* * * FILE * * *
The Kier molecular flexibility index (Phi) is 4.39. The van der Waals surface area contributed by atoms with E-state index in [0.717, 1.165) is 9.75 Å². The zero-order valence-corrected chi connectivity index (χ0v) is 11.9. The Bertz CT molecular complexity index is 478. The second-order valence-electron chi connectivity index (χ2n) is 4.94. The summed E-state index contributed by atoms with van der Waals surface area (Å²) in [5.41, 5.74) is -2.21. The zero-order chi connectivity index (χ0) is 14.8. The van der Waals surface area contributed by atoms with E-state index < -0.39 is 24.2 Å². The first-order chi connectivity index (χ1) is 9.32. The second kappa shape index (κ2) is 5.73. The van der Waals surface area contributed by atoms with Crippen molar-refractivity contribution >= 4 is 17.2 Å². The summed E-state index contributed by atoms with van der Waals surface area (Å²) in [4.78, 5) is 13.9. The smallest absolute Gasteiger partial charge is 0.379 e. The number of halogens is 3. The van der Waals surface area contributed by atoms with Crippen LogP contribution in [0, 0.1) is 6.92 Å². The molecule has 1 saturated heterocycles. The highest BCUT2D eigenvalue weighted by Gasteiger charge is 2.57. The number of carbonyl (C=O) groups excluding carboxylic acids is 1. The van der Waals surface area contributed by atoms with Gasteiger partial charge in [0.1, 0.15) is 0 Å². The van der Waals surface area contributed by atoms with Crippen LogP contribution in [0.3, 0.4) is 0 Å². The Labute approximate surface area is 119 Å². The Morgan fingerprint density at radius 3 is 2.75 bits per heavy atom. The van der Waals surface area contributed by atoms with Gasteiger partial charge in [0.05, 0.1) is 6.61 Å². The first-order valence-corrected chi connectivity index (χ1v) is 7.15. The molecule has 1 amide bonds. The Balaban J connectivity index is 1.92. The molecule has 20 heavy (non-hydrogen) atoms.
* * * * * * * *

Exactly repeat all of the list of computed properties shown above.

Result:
The Kier molecular flexibility index (Phi) is 4.39. The van der Waals surface area contributed by atoms with E-state index in [0.717, 1.165) is 9.75 Å². The zero-order valence-corrected chi connectivity index (χ0v) is 11.9. The Bertz CT molecular complexity index is 478. The second-order valence-electron chi connectivity index (χ2n) is 4.94. The summed E-state index contributed by atoms with van der Waals surface area (Å²) in [5.41, 5.74) is -2.21. The zero-order chi connectivity index (χ0) is 14.8. The van der Waals surface area contributed by atoms with E-state index < -0.39 is 24.2 Å². The first-order chi connectivity index (χ1) is 9.32. The second kappa shape index (κ2) is 5.73. The van der Waals surface area contributed by atoms with Crippen molar-refractivity contribution >= 4 is 17.2 Å². The summed E-state index contributed by atoms with van der Waals surface area (Å²) in [4.78, 5) is 13.9. The smallest absolute Gasteiger partial charge is 0.379 e. The number of halogens is 3. The van der Waals surface area contributed by atoms with Crippen LogP contribution in [0, 0.1) is 6.92 Å². The molecule has 1 saturated heterocycles. The highest BCUT2D eigenvalue weighted by Gasteiger charge is 2.57. The number of carbonyl (C=O) groups excluding carboxylic acids is 1. The van der Waals surface area contributed by atoms with Gasteiger partial charge in [0.1, 0.15) is 0 Å². The van der Waals surface area contributed by atoms with Crippen LogP contribution in [0.3, 0.4) is 0 Å². The Labute approximate surface area is 119 Å². The Morgan fingerprint density at radius 3 is 2.75 bits per heavy atom. The van der Waals surface area contributed by atoms with Gasteiger partial charge in [0.05, 0.1) is 6.61 Å². The first-order valence-corrected chi connectivity index (χ1v) is 7.15. The molecule has 1 amide bonds. The Balaban J connectivity index is 1.92. The molecule has 20 heavy (non-hydrogen) atoms.